Hart Junior High students show they know their Constitutional history and issues

Why do we recognize the Treaty of Paris? Do you know which of the original articles of the United States Constitution talks about taxation? What was the end result of Shay’s Rebellion? 

James Hart Junior High students pose with
U.S. Rep. Robin Kelly (fourth from right)
Friday, Nov. 21.

Maybe you left United States history lessons behind long ago and would have to ponder those questions, but students at James Hart Junior High can proudly give you the answers.

During a Congressional Hearings program on Friday, Nov. 21, the eighth graders took part in an assembly at which U.S. Rep. Robin Kelly (D-Ill.) addressed them, and then went on to be quizzed on various aspects of the country’s early years and the benefits of the Constitution.

Kelly, who was re-elected to Congress on Nov. 4, explained how she came to serve in Washington as the 2nd Congressional District representative following the resignation of Jesse Jackson Jr.

The students before her were too young to vote, but Kelly urged them all to register when they turn 18. She reminded them that voting is how citizens get a place at the table.

“Don’t think your vote doesn’t count. It does,” she said and told how the Illinois treasurer’s race was decided two weeks after the Nov. 4 election because it took so long to sort out all the votes cast in that very close race.

Kelly, who served on the municipal and state levels before being elected to Congress, asked students to consider a career in public service: “We need people who are interested in serving others in rewarding careers.”

Teachers Aimee Davis and Virginia Donahue arranged the educational portion of the morning program. They worked with the 250 students on Constitution issues for three weeks supervising their discussions and Internet research.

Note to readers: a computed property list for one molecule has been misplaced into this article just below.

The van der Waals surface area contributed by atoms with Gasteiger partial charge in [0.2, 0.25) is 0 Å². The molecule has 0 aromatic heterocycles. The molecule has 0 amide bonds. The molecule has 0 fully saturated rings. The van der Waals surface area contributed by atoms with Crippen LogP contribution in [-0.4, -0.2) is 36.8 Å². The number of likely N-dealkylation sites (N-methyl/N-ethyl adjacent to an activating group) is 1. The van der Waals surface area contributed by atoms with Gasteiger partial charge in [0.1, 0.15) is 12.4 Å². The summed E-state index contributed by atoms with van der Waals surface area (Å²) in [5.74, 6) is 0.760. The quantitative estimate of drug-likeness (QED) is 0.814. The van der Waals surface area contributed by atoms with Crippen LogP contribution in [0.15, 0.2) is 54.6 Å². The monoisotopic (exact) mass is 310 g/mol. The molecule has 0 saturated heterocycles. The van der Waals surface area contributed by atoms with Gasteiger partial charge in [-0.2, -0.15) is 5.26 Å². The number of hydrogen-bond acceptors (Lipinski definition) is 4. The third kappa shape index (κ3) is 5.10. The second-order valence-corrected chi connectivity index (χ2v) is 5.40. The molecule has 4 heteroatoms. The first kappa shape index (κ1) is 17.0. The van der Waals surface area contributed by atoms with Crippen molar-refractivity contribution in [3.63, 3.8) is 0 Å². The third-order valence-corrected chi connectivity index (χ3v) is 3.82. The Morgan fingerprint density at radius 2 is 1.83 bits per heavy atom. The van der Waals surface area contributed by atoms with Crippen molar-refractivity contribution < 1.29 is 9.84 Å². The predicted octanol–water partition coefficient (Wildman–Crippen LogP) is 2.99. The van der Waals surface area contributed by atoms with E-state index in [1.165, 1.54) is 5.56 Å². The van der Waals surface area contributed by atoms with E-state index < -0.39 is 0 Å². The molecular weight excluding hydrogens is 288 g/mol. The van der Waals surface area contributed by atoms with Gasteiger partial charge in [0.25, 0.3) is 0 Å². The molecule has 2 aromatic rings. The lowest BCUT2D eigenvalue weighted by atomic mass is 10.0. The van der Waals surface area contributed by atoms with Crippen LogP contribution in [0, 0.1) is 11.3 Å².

On Congressional Hearings day, the students—in groups of four or five—filed into 19 classrooms where parents and guests served as judges to hear the students’ statements on nine specific questions, such as the benefits of the Articles of Confederation and the Northwest Ordinance. Then the judges quizzed them on related topics.

Students know the Constitution is the foundation of the country and hold it sacrosanct, but a few suggested changes, such as stricter gun laws, and the right of immigrants to be president.

By the way, the answers to those opening questions are:

  • The Treaty of Paris ended the Revolutionary War in 1783.
  • Article I of the Constitution calls for direct taxes distribution among the states.
  • Shay’s Rebellion in 1786-87, an uprising against regressive tax policies that led to the takeover of property and goods in Massachusetts, helped move the new nation toward a strong central government.

Contact Marilyn Thomas at [email protected]



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